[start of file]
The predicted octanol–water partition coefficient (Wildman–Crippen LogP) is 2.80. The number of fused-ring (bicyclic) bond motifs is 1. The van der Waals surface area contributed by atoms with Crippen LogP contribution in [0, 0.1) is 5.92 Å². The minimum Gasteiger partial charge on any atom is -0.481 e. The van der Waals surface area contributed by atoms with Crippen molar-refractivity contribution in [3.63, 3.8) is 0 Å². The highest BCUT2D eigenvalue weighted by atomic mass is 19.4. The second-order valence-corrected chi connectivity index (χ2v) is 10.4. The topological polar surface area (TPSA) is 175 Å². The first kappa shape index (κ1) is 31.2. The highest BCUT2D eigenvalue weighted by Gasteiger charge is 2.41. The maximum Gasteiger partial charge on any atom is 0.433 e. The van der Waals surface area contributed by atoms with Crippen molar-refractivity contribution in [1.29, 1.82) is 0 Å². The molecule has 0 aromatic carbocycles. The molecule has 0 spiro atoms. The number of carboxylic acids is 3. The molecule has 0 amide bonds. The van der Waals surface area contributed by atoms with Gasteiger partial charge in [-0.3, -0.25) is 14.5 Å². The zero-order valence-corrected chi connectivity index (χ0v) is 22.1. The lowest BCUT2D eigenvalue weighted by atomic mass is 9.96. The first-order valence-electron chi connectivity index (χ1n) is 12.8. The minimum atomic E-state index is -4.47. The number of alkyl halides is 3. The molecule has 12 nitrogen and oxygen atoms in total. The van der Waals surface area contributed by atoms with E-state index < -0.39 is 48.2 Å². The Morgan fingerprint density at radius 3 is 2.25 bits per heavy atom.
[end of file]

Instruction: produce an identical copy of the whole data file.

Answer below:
The predicted octanol–water partition coefficient (Wildman–Crippen LogP) is 2.80. The number of fused-ring (bicyclic) bond motifs is 1. The van der Waals surface area contributed by atoms with Crippen LogP contribution in [0, 0.1) is 5.92 Å². The minimum Gasteiger partial charge on any atom is -0.481 e. The van der Waals surface area contributed by atoms with Crippen molar-refractivity contribution in [3.63, 3.8) is 0 Å². The highest BCUT2D eigenvalue weighted by atomic mass is 19.4. The second-order valence-corrected chi connectivity index (χ2v) is 10.4. The topological polar surface area (TPSA) is 175 Å². The first kappa shape index (κ1) is 31.2. The highest BCUT2D eigenvalue weighted by Gasteiger charge is 2.41. The maximum Gasteiger partial charge on any atom is 0.433 e. The van der Waals surface area contributed by atoms with Crippen molar-refractivity contribution in [1.29, 1.82) is 0 Å². The molecule has 0 aromatic carbocycles. The molecule has 0 spiro atoms. The number of carboxylic acids is 3. The molecule has 0 amide bonds. The van der Waals surface area contributed by atoms with Gasteiger partial charge in [-0.3, -0.25) is 14.5 Å². The zero-order valence-corrected chi connectivity index (χ0v) is 22.1. The lowest BCUT2D eigenvalue weighted by atomic mass is 9.96. The first-order valence-electron chi connectivity index (χ1n) is 12.8. The minimum atomic E-state index is -4.47. The number of alkyl halides is 3. The molecule has 12 nitrogen and oxygen atoms in total. The van der Waals surface area contributed by atoms with E-state index < -0.39 is 48.2 Å². The Morgan fingerprint density at radius 3 is 2.25 bits per heavy atom.